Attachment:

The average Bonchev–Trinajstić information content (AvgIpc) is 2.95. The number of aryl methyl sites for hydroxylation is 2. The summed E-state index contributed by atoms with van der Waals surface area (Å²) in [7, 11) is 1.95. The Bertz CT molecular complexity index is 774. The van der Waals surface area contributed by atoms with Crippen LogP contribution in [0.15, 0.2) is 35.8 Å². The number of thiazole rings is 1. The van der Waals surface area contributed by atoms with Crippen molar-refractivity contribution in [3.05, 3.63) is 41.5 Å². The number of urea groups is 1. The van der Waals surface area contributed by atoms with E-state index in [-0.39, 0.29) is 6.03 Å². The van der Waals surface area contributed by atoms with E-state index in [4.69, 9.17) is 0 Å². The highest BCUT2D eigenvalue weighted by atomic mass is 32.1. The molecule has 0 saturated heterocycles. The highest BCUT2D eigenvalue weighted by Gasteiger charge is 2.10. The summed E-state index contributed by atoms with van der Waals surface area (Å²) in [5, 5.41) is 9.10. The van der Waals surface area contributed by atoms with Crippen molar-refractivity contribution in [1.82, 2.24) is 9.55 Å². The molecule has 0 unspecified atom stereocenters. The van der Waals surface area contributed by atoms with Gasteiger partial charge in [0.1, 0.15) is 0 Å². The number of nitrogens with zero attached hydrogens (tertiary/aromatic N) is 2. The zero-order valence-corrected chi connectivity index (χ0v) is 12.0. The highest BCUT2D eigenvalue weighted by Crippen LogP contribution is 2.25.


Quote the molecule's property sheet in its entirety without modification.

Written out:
The average Bonchev–Trinajstić information content (AvgIpc) is 2.95. The number of aryl methyl sites for hydroxylation is 2. The summed E-state index contributed by atoms with van der Waals surface area (Å²) in [7, 11) is 1.95. The Bertz CT molecular complexity index is 774. The van der Waals surface area contributed by atoms with Crippen LogP contribution in [0.15, 0.2) is 35.8 Å². The number of thiazole rings is 1. The van der Waals surface area contributed by atoms with Crippen molar-refractivity contribution in [3.05, 3.63) is 41.5 Å². The number of urea groups is 1. The van der Waals surface area contributed by atoms with E-state index in [-0.39, 0.29) is 6.03 Å². The van der Waals surface area contributed by atoms with E-state index in [4.69, 9.17) is 0 Å². The highest BCUT2D eigenvalue weighted by atomic mass is 32.1. The molecule has 0 saturated heterocycles. The highest BCUT2D eigenvalue weighted by Gasteiger charge is 2.10. The summed E-state index contributed by atoms with van der Waals surface area (Å²) in [5, 5.41) is 9.10. The van der Waals surface area contributed by atoms with Crippen molar-refractivity contribution in [1.82, 2.24) is 9.55 Å². The molecule has 0 unspecified atom stereocenters. The van der Waals surface area contributed by atoms with Gasteiger partial charge in [0.1, 0.15) is 0 Å². The number of nitrogens with zero attached hydrogens (tertiary/aromatic N) is 2. The zero-order valence-corrected chi connectivity index (χ0v) is 12.0. The highest BCUT2D eigenvalue weighted by Crippen LogP contribution is 2.25.